I love Larry David and his show Curb Your Enthusiasm. Larry has some genuine faults (he mostly is unable to tell a small inconvenient truth, which then explodes and makes him look 1000 times worse), but essentially he’s just a fairly likable guy, who is incredibly odd and neurotic. I’m a lot like that, too. Sometimes on the show Larry will do something incredibly nice. He’ll go way out of his way to help someone and it will still blow up in his face because of some little tick he has. Some people even find him and the show to be outright annoying, but I’d like you to consider the following.

Larry is the true butt of every joke. Post-Seinfeld, Larry David could have made a show assailing all the morons, who just don’t “get” him, but he didn’t. He made a show instead mocking his inability to fit into the world as well as everybody else does. He’s the goofball, and he pays the price every single time. The show is sort of a cry to be understood by the world.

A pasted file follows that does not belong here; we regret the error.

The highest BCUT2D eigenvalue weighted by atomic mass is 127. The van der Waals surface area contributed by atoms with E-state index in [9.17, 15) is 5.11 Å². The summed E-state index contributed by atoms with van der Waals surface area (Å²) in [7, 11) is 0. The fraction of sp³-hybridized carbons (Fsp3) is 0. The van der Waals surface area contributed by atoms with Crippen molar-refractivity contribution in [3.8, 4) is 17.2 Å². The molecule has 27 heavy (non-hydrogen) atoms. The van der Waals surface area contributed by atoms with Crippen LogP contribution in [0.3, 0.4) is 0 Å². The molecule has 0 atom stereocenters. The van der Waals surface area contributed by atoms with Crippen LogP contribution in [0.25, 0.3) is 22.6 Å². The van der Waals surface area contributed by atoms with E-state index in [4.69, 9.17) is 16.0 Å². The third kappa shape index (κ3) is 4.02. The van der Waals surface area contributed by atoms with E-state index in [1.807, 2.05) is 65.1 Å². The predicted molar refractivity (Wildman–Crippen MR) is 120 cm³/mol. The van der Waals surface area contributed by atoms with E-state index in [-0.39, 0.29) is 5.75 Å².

If the world could sit Larry down and say relax, we know that you are a neurotic mess with a good heart, they would all be far better off and Larry would be known as the relatively harmless, kind, and goofy person he is, because Larry is never really rude, he’s just always Larry.

It’s a problem I have a lot because I have a really self-deprecating sense of humor. If I wanted to I could viciously turn my barbs at other people and destroy them, but I usually turn them inward and mock myself. People who get me know that I’m just making it look like I put my pants on one leg at a time so we can all be equals. People who don’t get me say to themselves, gee what a mess. Some other people even somehow become insulted.